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Genealogy in Balance Versus Juggling

August 24, 2014

Robin Foster standing in front of the grave of grandmother, Ora Foster (1899-1971), in Mount Glenwood Cemetery, Illinois.

 

By Robin Foster

 

My connections to the past have become a large part of my identity.  Every piece I find reveals more about my own potential.  When you have been bitten by the genealogy bug, I have learned that it is so important to make sure you remain in the land of the living.  People can tell if you are juggling other responsibilites at the same time or if you really have everything in balance.  

 

Sometimes I have had so much going on at once that I have had to step away from everything to weigh my priorities and make sure I am spending time on the most important things in my life.  It does not hurt my feelings anymore when people that I think should show interest in what I am doing do not.  I realize everyone is in their own place and season of their lives.

 

I feel fortunate that I am free to choose what I want to work on, and I know that I might be the person called to just share or make it available to others.  My struggle is that researching and sharing is a vicious cycle and it is easy to drift away from important people who are not so involved with what I am doing.  I always try to find what their needs are and ways to connect with them that does not always involve family history to the degree I think it should.

 

After presentations practically every month of 2014 so far and a host of other projects like restoring a family cemetery, I knew I was beginning to juggle.  Juggling keeps us from actually enjoyng what we are doing.  We cannot do it all.  When you are in the thick of it, it is hard to tell what adjustments need to be made.  You feel guilty about even having to choose to let some things go.  Most importantly, you begin to feel like you are just going through the motions and inspiration is having a hard time getting through.  

 

In July, I took an abrupt haitus back to Chicago.  I did visit Mount Glenwood Cemetery to find the graves of people on my father's side of the family.   I spent time with my mom and siblings and their children.  It felt good to reconnect to the people who have known me the longest.  I had a lot of time to reflect.  Stepping away from everything helped me see things I had been missing.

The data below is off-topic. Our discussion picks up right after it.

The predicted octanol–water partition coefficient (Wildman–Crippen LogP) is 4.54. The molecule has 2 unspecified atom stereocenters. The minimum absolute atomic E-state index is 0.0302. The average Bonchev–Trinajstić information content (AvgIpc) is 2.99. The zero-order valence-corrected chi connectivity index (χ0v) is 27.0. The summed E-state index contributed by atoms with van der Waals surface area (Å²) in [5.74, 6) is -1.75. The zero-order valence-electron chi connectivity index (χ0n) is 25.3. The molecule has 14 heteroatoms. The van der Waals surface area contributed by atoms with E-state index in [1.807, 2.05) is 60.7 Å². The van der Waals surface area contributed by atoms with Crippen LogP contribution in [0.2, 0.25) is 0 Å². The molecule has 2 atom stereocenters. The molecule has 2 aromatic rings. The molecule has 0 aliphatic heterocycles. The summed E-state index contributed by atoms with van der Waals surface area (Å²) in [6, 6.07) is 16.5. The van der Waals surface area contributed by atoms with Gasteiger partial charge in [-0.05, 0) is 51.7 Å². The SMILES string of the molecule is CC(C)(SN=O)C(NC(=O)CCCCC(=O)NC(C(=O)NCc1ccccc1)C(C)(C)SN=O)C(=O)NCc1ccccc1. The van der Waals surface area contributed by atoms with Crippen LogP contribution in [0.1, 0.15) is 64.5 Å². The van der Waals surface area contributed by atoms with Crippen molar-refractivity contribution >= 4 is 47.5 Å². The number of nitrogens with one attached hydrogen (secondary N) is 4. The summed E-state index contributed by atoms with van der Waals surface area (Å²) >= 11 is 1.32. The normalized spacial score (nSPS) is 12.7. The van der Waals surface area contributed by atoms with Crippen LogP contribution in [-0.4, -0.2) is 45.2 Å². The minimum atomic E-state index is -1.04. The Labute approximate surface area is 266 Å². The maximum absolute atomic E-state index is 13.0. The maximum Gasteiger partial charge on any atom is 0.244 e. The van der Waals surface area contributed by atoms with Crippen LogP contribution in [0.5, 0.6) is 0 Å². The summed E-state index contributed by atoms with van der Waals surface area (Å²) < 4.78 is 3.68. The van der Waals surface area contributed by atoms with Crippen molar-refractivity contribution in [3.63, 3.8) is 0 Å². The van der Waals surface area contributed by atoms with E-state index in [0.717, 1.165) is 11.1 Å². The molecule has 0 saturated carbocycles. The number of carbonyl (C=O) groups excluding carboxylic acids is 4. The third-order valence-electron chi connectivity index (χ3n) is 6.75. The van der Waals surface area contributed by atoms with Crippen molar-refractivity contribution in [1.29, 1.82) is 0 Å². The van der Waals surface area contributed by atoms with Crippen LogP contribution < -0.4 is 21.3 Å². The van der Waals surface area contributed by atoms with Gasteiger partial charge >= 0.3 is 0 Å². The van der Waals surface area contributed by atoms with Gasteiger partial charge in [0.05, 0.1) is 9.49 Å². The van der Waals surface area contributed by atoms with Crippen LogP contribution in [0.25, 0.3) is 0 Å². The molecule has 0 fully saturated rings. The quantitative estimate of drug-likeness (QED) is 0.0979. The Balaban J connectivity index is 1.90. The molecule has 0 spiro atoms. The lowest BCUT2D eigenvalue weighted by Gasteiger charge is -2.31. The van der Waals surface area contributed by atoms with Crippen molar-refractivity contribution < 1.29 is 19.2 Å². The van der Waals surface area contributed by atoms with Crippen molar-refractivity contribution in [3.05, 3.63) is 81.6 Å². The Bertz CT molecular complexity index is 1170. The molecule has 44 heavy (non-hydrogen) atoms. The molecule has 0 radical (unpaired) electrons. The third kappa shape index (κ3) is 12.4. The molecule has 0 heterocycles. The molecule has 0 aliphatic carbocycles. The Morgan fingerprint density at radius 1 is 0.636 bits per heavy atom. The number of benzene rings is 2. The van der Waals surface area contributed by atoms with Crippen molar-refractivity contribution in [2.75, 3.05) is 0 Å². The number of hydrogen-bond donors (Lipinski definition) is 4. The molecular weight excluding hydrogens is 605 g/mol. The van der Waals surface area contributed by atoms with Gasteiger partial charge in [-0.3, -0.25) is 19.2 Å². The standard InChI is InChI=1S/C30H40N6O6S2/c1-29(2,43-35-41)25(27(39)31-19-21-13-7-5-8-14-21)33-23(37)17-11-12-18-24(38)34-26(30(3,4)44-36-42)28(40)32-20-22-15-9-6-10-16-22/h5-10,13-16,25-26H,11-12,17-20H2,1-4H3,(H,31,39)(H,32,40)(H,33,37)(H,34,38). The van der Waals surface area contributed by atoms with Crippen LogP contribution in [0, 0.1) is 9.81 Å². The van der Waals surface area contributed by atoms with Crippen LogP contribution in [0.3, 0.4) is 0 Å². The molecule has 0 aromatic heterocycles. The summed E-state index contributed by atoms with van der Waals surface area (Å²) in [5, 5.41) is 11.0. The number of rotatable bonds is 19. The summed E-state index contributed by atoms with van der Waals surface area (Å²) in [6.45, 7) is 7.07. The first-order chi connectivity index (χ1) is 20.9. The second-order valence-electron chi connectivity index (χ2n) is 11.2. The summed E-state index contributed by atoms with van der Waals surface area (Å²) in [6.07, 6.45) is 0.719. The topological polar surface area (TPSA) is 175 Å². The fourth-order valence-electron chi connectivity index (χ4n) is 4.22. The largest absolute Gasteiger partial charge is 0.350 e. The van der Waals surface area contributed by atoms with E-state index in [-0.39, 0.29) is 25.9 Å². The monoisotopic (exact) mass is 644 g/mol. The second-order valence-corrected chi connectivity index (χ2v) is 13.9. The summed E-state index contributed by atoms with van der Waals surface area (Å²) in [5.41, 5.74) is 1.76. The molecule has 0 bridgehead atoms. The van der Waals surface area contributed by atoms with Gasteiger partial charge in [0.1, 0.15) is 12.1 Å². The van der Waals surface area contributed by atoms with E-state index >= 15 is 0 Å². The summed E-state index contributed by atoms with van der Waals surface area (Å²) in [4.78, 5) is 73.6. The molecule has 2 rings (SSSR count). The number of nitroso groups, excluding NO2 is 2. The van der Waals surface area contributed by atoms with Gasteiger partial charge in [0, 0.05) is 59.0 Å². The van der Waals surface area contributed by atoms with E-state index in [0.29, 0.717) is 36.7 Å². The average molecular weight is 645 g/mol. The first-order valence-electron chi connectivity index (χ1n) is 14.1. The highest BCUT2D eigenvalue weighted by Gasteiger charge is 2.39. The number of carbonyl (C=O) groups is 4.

I remember posting a request to have others identify a headstone on my Facebook timeline.   Because of that, my dear friend Jan Edwards  let me know that she had been wanting to help with the Fairview Cemetery Project.  I should have thought to ask her, but I just assumed she was too busy.  Over the course of three weeks while I was in Illinois, she helped find over 2000 obituaries that I have been linking to people buried in Fairview and other local cemeteries.  She has also discovered a host of death certificates.

 

That kind of help from Jan brought a huge relief to me, and we are so much further along with linking people interred in local cemeteries into family groups.  I even found connections to my family that had not been proven.  

 

In addition to Jan becoming a team member of the Fairview Cemetery Project, we felt inspired that we needed to put our expertise together to help everyone that we can reach online and offline.  We used to work well into the wee hours of the morning building and answering questions posted in the FamilySearch Genealogy Research Communties on Facebook. We can practically read each other's minds and we do finish each other's sentences.  Jan is a great researcher and teacher, and we both have a passion for helping people identify ancestors. We especially love the tough challenges.  Jan had started the Facebook group, Genealogy! Just Ask!  We decided to go all out, so now you can call on both of us for assistance with your research.

 

When I returned home, we set up this blog and our social media sites.  We have so many more fun ideas to incorporate.  I feel really charged and happy now.  I am not juggling even though we moved this past week, and I found myself stopping to unpack a box, line shelves, and set up my office among other things so my prescious husband would enjoy us getting settled in.  

 

Yesterday, our daughter and son-in-law came out and spent a good deal of time with us.  I hope my reflections inspire you to make sure you are not juggling but in balance.  In all of our getting balanced in genealogy, we need to remember the living too. They are the future bridges to the past.  We need to stay connected to them so they will feel the desire to carry on after us. 

 

 

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